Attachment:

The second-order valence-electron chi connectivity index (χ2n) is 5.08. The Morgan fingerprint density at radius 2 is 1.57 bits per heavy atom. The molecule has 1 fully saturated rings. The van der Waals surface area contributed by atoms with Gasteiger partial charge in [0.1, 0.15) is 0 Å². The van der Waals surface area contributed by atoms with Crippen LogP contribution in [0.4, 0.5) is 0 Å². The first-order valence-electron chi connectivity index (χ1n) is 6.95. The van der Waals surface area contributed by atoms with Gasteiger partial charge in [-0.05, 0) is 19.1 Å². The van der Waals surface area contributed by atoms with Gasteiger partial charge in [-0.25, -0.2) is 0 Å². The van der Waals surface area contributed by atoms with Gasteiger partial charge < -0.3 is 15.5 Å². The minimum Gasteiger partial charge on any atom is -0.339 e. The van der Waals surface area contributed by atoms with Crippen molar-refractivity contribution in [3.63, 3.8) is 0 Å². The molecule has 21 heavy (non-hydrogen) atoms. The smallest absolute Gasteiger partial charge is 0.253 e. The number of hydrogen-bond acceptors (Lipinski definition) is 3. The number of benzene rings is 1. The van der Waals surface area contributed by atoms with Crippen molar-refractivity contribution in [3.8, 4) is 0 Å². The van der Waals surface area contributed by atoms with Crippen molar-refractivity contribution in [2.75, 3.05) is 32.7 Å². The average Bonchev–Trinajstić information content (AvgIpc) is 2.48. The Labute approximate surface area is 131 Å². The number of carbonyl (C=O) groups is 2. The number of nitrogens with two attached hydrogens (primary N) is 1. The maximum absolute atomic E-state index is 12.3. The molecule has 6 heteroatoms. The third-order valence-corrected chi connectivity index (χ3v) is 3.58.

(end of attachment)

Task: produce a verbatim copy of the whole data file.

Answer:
The second-order valence-electron chi connectivity index (χ2n) is 5.08. The Morgan fingerprint density at radius 2 is 1.57 bits per heavy atom. The molecule has 1 fully saturated rings. The van der Waals surface area contributed by atoms with Gasteiger partial charge in [0.1, 0.15) is 0 Å². The van der Waals surface area contributed by atoms with Crippen LogP contribution in [0.4, 0.5) is 0 Å². The first-order valence-electron chi connectivity index (χ1n) is 6.95. The van der Waals surface area contributed by atoms with Gasteiger partial charge in [-0.05, 0) is 19.1 Å². The van der Waals surface area contributed by atoms with Gasteiger partial charge in [-0.25, -0.2) is 0 Å². The van der Waals surface area contributed by atoms with Gasteiger partial charge < -0.3 is 15.5 Å². The minimum Gasteiger partial charge on any atom is -0.339 e. The van der Waals surface area contributed by atoms with Crippen molar-refractivity contribution in [3.63, 3.8) is 0 Å². The molecule has 21 heavy (non-hydrogen) atoms. The smallest absolute Gasteiger partial charge is 0.253 e. The number of hydrogen-bond acceptors (Lipinski definition) is 3. The number of benzene rings is 1. The van der Waals surface area contributed by atoms with Crippen molar-refractivity contribution in [3.8, 4) is 0 Å². The van der Waals surface area contributed by atoms with Crippen molar-refractivity contribution in [2.75, 3.05) is 32.7 Å². The average Bonchev–Trinajstić information content (AvgIpc) is 2.48. The Labute approximate surface area is 131 Å². The number of carbonyl (C=O) groups is 2. The number of nitrogens with two attached hydrogens (primary N) is 1. The maximum absolute atomic E-state index is 12.3. The molecule has 6 heteroatoms. The third-order valence-corrected chi connectivity index (χ3v) is 3.58.